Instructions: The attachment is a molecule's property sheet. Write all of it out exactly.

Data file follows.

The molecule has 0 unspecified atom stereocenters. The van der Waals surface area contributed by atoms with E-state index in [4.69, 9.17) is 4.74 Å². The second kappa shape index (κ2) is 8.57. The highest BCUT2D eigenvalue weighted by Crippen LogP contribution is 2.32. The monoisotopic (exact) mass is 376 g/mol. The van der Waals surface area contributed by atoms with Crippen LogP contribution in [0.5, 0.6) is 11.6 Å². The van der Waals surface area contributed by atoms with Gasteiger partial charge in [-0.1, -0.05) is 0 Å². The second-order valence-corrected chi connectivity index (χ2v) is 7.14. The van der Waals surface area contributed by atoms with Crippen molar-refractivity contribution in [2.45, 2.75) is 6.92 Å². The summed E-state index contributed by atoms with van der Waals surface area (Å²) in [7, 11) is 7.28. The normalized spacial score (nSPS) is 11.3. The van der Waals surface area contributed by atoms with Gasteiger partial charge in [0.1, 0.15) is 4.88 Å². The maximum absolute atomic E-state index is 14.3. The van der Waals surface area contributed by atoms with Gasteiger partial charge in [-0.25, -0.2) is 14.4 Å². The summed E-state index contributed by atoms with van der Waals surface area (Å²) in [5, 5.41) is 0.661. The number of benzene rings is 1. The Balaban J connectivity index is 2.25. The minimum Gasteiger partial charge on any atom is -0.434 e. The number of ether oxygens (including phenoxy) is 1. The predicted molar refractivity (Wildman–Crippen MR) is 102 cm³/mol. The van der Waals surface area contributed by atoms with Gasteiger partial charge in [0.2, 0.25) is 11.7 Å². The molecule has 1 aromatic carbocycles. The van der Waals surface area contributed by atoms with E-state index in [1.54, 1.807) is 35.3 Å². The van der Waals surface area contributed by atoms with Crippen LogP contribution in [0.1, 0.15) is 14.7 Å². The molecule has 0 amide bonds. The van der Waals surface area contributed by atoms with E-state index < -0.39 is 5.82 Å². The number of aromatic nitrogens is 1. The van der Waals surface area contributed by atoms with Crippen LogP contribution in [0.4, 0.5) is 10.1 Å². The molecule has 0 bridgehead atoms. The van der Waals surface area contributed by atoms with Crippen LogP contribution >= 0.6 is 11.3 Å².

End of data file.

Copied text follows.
The molecule has 0 unspecified atom stereocenters. The van der Waals surface area contributed by atoms with E-state index in [4.69, 9.17) is 4.74 Å². The second kappa shape index (κ2) is 8.57. The highest BCUT2D eigenvalue weighted by Crippen LogP contribution is 2.32. The monoisotopic (exact) mass is 376 g/mol. The van der Waals surface area contributed by atoms with Crippen LogP contribution in [0.5, 0.6) is 11.6 Å². The van der Waals surface area contributed by atoms with Gasteiger partial charge in [-0.1, -0.05) is 0 Å². The second-order valence-corrected chi connectivity index (χ2v) is 7.14. The van der Waals surface area contributed by atoms with Crippen molar-refractivity contribution in [2.45, 2.75) is 6.92 Å². The summed E-state index contributed by atoms with van der Waals surface area (Å²) in [7, 11) is 7.28. The normalized spacial score (nSPS) is 11.3. The van der Waals surface area contributed by atoms with Gasteiger partial charge in [0.1, 0.15) is 4.88 Å². The maximum absolute atomic E-state index is 14.3. The van der Waals surface area contributed by atoms with Gasteiger partial charge in [-0.25, -0.2) is 14.4 Å². The summed E-state index contributed by atoms with van der Waals surface area (Å²) in [5, 5.41) is 0.661. The number of benzene rings is 1. The Balaban J connectivity index is 2.25. The minimum Gasteiger partial charge on any atom is -0.434 e. The number of ether oxygens (including phenoxy) is 1. The predicted molar refractivity (Wildman–Crippen MR) is 102 cm³/mol. The van der Waals surface area contributed by atoms with Gasteiger partial charge in [0.2, 0.25) is 11.7 Å². The molecule has 1 aromatic carbocycles. The van der Waals surface area contributed by atoms with E-state index in [1.54, 1.807) is 35.3 Å². The van der Waals surface area contributed by atoms with Crippen LogP contribution in [0.1, 0.15) is 14.7 Å². The molecule has 0 amide bonds. The van der Waals surface area contributed by atoms with E-state index < -0.39 is 5.82 Å². The number of aromatic nitrogens is 1. The van der Waals surface area contributed by atoms with Crippen LogP contribution in [0.4, 0.5) is 10.1 Å². The molecule has 0 bridgehead atoms. The van der Waals surface area contributed by atoms with Crippen LogP contribution >= 0.6 is 11.3 Å².